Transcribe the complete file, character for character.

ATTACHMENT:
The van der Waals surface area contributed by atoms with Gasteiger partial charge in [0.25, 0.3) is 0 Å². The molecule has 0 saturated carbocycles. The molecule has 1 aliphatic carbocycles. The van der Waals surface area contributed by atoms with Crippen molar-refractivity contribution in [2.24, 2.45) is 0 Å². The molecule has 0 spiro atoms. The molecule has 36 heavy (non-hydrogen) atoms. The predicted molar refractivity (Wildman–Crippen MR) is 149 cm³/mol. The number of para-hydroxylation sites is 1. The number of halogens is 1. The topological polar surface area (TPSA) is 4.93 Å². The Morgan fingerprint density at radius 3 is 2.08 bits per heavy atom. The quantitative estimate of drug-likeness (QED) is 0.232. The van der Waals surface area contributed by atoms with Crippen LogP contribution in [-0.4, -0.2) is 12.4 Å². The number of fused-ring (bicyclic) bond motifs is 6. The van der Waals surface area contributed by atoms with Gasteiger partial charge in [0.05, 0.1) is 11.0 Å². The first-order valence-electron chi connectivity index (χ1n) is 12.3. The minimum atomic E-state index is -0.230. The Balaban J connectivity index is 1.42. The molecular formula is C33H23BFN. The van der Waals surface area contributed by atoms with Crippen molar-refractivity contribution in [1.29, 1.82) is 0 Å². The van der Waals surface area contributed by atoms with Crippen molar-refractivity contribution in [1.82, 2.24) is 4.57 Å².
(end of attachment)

The van der Waals surface area contributed by atoms with Gasteiger partial charge in [0.25, 0.3) is 0 Å². The molecule has 0 saturated carbocycles. The molecule has 1 aliphatic carbocycles. The van der Waals surface area contributed by atoms with Crippen molar-refractivity contribution in [2.24, 2.45) is 0 Å². The molecule has 0 spiro atoms. The molecule has 36 heavy (non-hydrogen) atoms. The predicted molar refractivity (Wildman–Crippen MR) is 149 cm³/mol. The number of para-hydroxylation sites is 1. The number of halogens is 1. The topological polar surface area (TPSA) is 4.93 Å². The Morgan fingerprint density at radius 3 is 2.08 bits per heavy atom. The quantitative estimate of drug-likeness (QED) is 0.232. The van der Waals surface area contributed by atoms with Crippen LogP contribution in [-0.4, -0.2) is 12.4 Å². The number of fused-ring (bicyclic) bond motifs is 6. The van der Waals surface area contributed by atoms with Gasteiger partial charge in [0.05, 0.1) is 11.0 Å². The first-order valence-electron chi connectivity index (χ1n) is 12.3. The minimum atomic E-state index is -0.230. The Balaban J connectivity index is 1.42. The molecular formula is C33H23BFN. The van der Waals surface area contributed by atoms with Crippen molar-refractivity contribution in [1.29, 1.82) is 0 Å². The van der Waals surface area contributed by atoms with Crippen molar-refractivity contribution in [1.82, 2.24) is 4.57 Å².